I’ve mentioned it once or twice before, but I love the attention to detail that the animation team puts into this show. When the flashlight goes on, first the “camera” is momentarily blinded, then Spike’s and Twilight’s pupils shrink autonomously, then they consciously react to the light. It all happens so fast and is easy to overlook, but that these events happen in the correct order shows the animators (and storyboarders, for that matter) care about making a quality show. A similar “delayed reaction” occurs in Dragonshy when Angel unceremoniously chucks a carrot at poor Fluttershy’s head: she doesn’t flinch instantaneously, but rather there’s a frame or two of non-realization as the “wait, that was a carrot that just hit me” signals zip through her nervous system. Very brief, to be sure, but very much appreciated.
The way the ponies react to Zecora’s does strike me as overblown, but Ponyville isn’t really known for consistently rational reactions to outside visitors (Nightmare Moon, stampeding rabbits, boastful showponies, etc.). As I surmised in Griffon the Brush Off, there’s a non-zero probability that residents may never have seen other sentient species before; that Twilight is the only one of the Mane Six who has ever seen a zebra, it’s not too much of a stretch to presume that much of Ponyville has also never seen a zebra and is therefore wary of such an unfamiliar newcomer (and by “wary” I mean overtly xenophobic, in the strange way that Ponyville residents take expected reactions and warp them into strange shapes). My reading of this reaction is similar to that of Old Man Marley from Home Alone: lack of knowledge gave rise to rumors, and those rumors got warped into horrific tales. To Twilight, the level-headed outsider, these tales sound ludicrous. However, to someone who has been living in that village all her life, such as Applejack (arguably the most level-headed of the bunch outside of Twilight), those rumors and tales are likely all she knows, and when the rest of the town believes the same thing, it’s tough to think otherwise. And perhaps this is one reason why Applebloom is largely unfazed by all this hoohah: she probably hasn’t been around long enough to become “indoctrinated” to the crazy, and fortunately she’s also brave enough to try to get to the bottom of things herself. (Well, unless she was told from day one that outsiders are evil… but judging from her reaction to all this, that doesn’t seem to be the case.)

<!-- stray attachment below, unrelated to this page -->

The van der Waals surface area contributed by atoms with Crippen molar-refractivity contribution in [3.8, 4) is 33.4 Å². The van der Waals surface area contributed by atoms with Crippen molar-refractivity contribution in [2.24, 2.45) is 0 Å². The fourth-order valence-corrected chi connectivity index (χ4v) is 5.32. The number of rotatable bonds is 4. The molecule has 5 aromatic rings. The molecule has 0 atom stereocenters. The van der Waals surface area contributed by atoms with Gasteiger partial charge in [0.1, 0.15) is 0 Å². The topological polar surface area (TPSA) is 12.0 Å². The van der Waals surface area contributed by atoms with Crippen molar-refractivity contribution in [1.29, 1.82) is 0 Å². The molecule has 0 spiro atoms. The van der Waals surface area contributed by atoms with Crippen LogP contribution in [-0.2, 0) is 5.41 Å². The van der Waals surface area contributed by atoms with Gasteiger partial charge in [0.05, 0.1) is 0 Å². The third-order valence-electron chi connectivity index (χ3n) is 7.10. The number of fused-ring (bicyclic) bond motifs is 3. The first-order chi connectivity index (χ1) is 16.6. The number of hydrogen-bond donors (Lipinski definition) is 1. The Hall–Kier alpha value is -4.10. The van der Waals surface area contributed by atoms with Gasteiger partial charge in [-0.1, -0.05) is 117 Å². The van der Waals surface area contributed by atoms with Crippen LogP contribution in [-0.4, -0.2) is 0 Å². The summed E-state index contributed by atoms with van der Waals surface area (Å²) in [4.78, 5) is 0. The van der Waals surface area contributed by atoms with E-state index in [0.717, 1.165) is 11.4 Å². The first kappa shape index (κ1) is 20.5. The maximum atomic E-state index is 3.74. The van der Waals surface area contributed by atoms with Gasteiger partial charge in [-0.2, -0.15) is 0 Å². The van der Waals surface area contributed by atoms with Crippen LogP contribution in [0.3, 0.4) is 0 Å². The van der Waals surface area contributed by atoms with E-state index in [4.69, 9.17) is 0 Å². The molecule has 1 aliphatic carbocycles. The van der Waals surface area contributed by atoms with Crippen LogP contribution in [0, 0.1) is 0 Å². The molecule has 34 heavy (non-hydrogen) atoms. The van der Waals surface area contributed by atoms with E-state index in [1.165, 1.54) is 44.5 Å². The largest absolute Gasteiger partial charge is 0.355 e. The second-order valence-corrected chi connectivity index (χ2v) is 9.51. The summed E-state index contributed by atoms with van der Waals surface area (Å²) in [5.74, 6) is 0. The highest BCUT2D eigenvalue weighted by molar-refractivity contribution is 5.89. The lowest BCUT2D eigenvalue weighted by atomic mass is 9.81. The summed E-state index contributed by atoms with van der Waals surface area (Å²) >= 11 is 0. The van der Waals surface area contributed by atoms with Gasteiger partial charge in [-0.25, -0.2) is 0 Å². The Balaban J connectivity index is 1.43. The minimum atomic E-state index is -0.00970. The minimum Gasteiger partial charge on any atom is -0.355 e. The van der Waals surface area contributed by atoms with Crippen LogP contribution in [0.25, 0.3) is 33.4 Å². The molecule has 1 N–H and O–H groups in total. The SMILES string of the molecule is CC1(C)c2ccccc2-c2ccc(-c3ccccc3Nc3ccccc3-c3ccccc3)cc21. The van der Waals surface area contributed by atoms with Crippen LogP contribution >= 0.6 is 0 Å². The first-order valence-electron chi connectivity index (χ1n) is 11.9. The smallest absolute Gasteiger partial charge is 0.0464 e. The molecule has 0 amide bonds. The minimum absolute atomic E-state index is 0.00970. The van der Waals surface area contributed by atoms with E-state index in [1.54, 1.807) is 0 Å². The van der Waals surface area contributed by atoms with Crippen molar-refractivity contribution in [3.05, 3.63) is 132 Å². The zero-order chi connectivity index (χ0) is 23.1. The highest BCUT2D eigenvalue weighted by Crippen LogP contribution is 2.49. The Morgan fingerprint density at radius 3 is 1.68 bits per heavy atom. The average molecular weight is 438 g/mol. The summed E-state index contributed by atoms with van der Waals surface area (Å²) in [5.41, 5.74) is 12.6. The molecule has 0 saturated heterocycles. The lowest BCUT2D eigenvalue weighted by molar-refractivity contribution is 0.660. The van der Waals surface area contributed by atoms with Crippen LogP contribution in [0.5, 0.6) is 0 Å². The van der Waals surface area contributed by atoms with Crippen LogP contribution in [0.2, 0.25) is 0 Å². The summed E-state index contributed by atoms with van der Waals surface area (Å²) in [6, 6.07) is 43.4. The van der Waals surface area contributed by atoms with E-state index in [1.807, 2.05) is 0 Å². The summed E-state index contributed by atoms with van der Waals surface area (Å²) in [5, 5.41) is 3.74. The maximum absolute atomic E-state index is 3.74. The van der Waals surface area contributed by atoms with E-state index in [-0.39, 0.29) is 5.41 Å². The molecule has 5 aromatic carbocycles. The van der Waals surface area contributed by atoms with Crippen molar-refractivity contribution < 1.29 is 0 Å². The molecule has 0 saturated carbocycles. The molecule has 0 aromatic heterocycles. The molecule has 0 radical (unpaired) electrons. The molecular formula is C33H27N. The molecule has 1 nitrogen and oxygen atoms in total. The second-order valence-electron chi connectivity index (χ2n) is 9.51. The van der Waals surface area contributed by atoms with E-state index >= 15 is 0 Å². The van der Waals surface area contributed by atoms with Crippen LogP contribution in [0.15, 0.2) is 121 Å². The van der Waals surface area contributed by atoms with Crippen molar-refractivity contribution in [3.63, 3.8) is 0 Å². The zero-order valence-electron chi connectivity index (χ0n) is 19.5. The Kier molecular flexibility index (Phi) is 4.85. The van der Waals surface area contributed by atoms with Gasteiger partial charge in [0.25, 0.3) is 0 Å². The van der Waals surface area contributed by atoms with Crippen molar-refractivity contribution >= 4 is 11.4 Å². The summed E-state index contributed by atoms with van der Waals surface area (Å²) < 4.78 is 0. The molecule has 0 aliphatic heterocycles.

I was originally planning to type up something about the expanded lore of Everfree Forest that we get in this episode, but Tessa already did a fantastic job at nailing the points I wanted to bring up. My inkling is that since the sun and the moon require powerful alicorn magic to rise and set, then that does lean heavily toward ponies having to take care of things themselves and Everfree really being an aberration. Nevertheless, that ponies may have an inflated sense of self-importance as arbiters of the natural world is a tantalizing bit of storyline fruit just waiting to be picked and bitten into.
If you’re a brony, you know the above face. If you’re not a brony, don’t worry, you will.
And speaking of faces, there are just so many great faces in this episode. Great faces, great one-liners (“Maybe she’s going to them, lurk-free, to do some shopping?”), and great reactions to suddenly being tiny or unable to fly or looking like a wet Fluffle Puff.